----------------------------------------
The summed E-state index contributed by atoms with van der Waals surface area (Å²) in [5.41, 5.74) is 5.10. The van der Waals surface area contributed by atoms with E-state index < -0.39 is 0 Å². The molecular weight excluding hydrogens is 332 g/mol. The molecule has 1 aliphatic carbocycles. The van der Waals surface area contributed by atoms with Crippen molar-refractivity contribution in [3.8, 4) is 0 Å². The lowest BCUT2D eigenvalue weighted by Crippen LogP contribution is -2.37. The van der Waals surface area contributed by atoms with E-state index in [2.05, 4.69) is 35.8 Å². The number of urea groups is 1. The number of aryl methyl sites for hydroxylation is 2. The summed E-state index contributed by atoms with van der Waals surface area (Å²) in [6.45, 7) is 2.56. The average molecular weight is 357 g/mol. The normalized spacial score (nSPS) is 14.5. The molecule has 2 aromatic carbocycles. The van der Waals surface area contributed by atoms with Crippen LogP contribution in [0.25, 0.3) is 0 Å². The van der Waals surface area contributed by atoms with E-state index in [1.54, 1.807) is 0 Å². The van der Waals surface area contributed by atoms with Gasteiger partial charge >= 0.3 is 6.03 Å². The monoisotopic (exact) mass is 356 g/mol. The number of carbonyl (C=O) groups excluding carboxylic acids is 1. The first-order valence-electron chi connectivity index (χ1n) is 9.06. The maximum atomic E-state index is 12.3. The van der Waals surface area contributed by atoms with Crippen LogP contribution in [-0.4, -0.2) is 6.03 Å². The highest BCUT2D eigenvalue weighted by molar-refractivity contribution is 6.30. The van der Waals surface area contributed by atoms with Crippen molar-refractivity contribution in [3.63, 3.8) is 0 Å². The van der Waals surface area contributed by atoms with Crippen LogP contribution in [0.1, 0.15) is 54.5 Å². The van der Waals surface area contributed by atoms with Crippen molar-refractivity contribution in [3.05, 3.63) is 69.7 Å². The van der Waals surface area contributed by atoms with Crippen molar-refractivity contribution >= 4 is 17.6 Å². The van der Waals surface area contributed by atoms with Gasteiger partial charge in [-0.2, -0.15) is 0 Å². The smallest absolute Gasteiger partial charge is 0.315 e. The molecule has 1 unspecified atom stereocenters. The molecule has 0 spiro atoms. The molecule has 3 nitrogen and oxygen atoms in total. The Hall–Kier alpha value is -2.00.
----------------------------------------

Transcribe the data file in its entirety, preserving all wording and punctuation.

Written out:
The summed E-state index contributed by atoms with van der Waals surface area (Å²) in [5.41, 5.74) is 5.10. The van der Waals surface area contributed by atoms with E-state index < -0.39 is 0 Å². The molecular weight excluding hydrogens is 332 g/mol. The molecule has 1 aliphatic carbocycles. The van der Waals surface area contributed by atoms with Crippen molar-refractivity contribution in [3.8, 4) is 0 Å². The lowest BCUT2D eigenvalue weighted by Crippen LogP contribution is -2.37. The van der Waals surface area contributed by atoms with E-state index in [2.05, 4.69) is 35.8 Å². The number of urea groups is 1. The number of aryl methyl sites for hydroxylation is 2. The summed E-state index contributed by atoms with van der Waals surface area (Å²) in [6.45, 7) is 2.56. The average molecular weight is 357 g/mol. The normalized spacial score (nSPS) is 14.5. The molecule has 2 aromatic carbocycles. The van der Waals surface area contributed by atoms with Crippen LogP contribution in [0.25, 0.3) is 0 Å². The van der Waals surface area contributed by atoms with E-state index in [1.54, 1.807) is 0 Å². The van der Waals surface area contributed by atoms with Gasteiger partial charge >= 0.3 is 6.03 Å². The monoisotopic (exact) mass is 356 g/mol. The number of carbonyl (C=O) groups excluding carboxylic acids is 1. The first-order valence-electron chi connectivity index (χ1n) is 9.06. The maximum atomic E-state index is 12.3. The van der Waals surface area contributed by atoms with Crippen LogP contribution in [-0.4, -0.2) is 6.03 Å². The highest BCUT2D eigenvalue weighted by molar-refractivity contribution is 6.30. The van der Waals surface area contributed by atoms with Crippen molar-refractivity contribution in [3.63, 3.8) is 0 Å². The van der Waals surface area contributed by atoms with Crippen LogP contribution in [0.1, 0.15) is 54.5 Å². The van der Waals surface area contributed by atoms with Crippen molar-refractivity contribution in [3.05, 3.63) is 69.7 Å². The van der Waals surface area contributed by atoms with Crippen molar-refractivity contribution >= 4 is 17.6 Å². The van der Waals surface area contributed by atoms with Gasteiger partial charge in [-0.2, -0.15) is 0 Å². The smallest absolute Gasteiger partial charge is 0.315 e. The molecule has 1 unspecified atom stereocenters. The molecule has 0 spiro atoms. The molecule has 3 nitrogen and oxygen atoms in total. The Hall–Kier alpha value is -2.00.